doi:10.1038/s41598-017-15467-6.
Funding: California Institute for Regenerative Medicine, National Institutes of Health, NARSAD Independent Investigator Grant, International Rett Syndrome Foundation.
Adapted from press release by Sanford-Burnham Prebys Medical Discovery Institute.

Thursday, November 16, 2017

Finding new uses for old medication using computer program DrugPredict

Researchers at Case Western Reserve University School of Medicine have developed a computer program called DrugPredict to discover new indications for old drugs. This program matches existing data about FDA-approved drugs to diseases, and predicts potential drug efficacy.

In a recent study published in Oncogene, the researchers successfully translated DrugPredict results into the laboratory, and showed common pain medications non-steroidal anti-inflammatory drugs, also known as NSAIDs could have applications for epithelial ovarian cancer.

DrugPredict was developed by co-first author QuanQiu Wang of ThinTek, LLC, and co-senior author Rong Xu, PhD, associate professor of biomedical informatics in the department of population and quantitative health sciences at Case Western Reserve University School of Medicine. The program works by connecting computer-generated drug profiles including mechanisms of action, clinical efficacy, and side effects with information about how a molecule may interact with human proteins in specific diseases, such as ovarian cancer.

DrugPredict searches databases of FDA-approved drugs, chemicals, and other naturally occurring compounds. It finds compounds with characteristics related to a disease-fighting mechanism. These include observable characteristics (phenotypes) and genetic factors that may influence drug efficacy. Researchers can collaborate with Xu to input a disease into DrugPredict and receive an output list of drugs or potential drugs with molecular features that correlate with strategies to fight the disease.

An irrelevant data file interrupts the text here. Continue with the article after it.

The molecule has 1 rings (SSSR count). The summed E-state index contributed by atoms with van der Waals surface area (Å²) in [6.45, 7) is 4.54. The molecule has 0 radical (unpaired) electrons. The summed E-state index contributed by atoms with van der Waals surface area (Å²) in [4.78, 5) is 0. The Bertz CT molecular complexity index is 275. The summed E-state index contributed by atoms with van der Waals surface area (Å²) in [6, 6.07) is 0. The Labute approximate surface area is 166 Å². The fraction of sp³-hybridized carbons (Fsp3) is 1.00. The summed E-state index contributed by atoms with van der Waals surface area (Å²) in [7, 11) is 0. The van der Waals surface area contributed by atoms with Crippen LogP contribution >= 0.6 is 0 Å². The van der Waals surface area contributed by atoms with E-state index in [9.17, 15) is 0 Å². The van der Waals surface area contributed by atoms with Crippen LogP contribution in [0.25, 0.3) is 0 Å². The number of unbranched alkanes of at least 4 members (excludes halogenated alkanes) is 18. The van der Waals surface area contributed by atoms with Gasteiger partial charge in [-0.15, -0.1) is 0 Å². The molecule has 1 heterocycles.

In the Oncogene study, DrugPredict produced a prioritized list of 6,996 chemicals with potential to treat epithelial ovarian cancer. At the top of the list were 15 drugs already FDA-approved to treat the cancer, helping to validate the DrugPredict approach. Of other FDA-approved medications on the list, NSAIDs ranked significantly higher than other drug classes. The researchers combined the DrugPredict results with anecdotal evidence about NSAIDs and cancer before confirming DrugPredict results in their laboratory experiments.

Citation: Nagaraj, A. B., Q. Q. Wang, P. Joseph, C. Zheng, Y. Chen, O. Kovalenko, S. Singh, A. Armstrong, K. Resnick, K. Zanotti, S. Waggoner, R. Xu, and A. Difeo. "Using a novel computational drug-repositioning approach (DrugPredict) to rapidly identify potent drug candidates for cancer treatment." Oncogene, 2017.

DOI: 10.1038/onc.2017.328

Funding: Gynecological Cancer Translation Research Program, Case Comprehensive Cancer Center, The Mary Kay Foundation, NIH/Eunice Kennedy Shriver National Institute Of Child Health & Human Development.

Adapted from press release by Case Western Reserve University.

Monday, June 19, 2017

Computational model uncovers progression of HIV infection in brain